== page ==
“I am probably not qualified to comment intensely on the Bill”.–– [Official Report, Public Order Public Bill Committee, 9 June 2022; c. 34, Q60.]
Another thing we do not understand about the legislation—we covered this briefly this morning—is that using the term “serious disruption to two or more people” is not a sensible way to draft legislation. We need a better definition of serious disruption to start with and to make sure that any legislation we pass is targeted only on the kinds of cases we heard about in the evidence session.
With the deportation flight protest that Mr Griffiths spoke to us about last week, the problem was not that the protesters could not be arrested and people could not be taken away. They were arrested and they were removed. The issue was with the charge that was laid when they went to court. The disruption that those 1,700 people faced that day would not change if the new offence had existed at the time and it is likely that these protesters would not have been deterred from protesting since they were already breaking existing laws.
The police and courts already have a range of powers that they can use in the minority of cases that involve serious disruption or criminal activity. These include wilful obstruction of a highway, criminal damage, aggravated trespass, public nuisance, breach of the peace, breach of conditions on processions and static protests, harassment, threatening, abusive and disorderly behaviour, trespassory assemblies, preventing others from going about their lawful business and injunctions. John Groves from HS2 acknowledged that in the evidence session:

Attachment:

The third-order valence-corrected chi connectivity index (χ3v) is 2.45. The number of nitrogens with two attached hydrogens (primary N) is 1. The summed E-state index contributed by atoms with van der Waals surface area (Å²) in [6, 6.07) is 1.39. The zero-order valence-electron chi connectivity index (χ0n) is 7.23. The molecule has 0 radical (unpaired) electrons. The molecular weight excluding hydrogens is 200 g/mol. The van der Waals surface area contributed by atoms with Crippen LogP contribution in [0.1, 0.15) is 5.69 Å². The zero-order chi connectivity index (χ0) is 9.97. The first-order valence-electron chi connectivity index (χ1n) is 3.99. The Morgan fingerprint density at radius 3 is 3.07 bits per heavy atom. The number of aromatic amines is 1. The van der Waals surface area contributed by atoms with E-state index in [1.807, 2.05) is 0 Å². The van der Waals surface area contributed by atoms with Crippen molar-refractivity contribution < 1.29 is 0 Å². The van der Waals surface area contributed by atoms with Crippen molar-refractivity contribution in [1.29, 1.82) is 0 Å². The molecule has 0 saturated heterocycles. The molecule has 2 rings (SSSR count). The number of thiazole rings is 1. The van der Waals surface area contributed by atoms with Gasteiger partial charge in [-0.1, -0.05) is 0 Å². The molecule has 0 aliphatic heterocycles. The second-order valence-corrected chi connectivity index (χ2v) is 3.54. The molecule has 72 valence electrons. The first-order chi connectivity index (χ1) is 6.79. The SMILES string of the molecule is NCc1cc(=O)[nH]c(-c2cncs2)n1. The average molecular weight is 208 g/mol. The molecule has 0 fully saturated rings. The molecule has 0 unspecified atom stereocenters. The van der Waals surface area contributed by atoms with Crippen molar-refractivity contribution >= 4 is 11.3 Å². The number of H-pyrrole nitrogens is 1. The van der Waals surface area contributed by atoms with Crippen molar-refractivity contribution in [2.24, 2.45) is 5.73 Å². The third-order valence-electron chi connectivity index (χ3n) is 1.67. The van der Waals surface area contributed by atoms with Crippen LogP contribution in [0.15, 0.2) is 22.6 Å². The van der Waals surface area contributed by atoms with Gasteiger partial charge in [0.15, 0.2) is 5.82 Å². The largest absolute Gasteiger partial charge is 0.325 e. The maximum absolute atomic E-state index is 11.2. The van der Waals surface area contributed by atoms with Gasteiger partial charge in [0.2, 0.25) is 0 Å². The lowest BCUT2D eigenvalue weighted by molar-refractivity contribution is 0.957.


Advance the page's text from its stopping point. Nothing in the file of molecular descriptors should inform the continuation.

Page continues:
“We have recorded 1,600 incidents against HS2 since the end of 2017. All of that is unlawful activity—trespass, violence against staff, criminal damage.”––[Official Report, Public Order Public Bill Committee, 9 June 2022; c. 18, Q28.]
We think there is a strong case for using injunctions where appropriate to deal with the kind of disruption we saw from protesters at HS2. Chris Noble, the NPCC lead for protest, said:
“Injunctions have been used increasingly frequently, but the challenge is framing them appropriately and securing them within a reasonable timescale so they can have maximum impact.”––[Official Report, Public Order Public Bill Committee, 9 June 2022; c. 8, Q7.]
As we heard, HS2 has asked the court to grant a full route-wide injunction, which will have some effect on the behaviour of illegal protesters. Not only can they potentially act as a deterrent but, crucially, they include judicial oversight, which ensures that powers are not misused. The Government could be working to ensure that more effective partnerships are in place to ensure that companies co-operate and that the police and authorities have the capacity, training and guidance in place.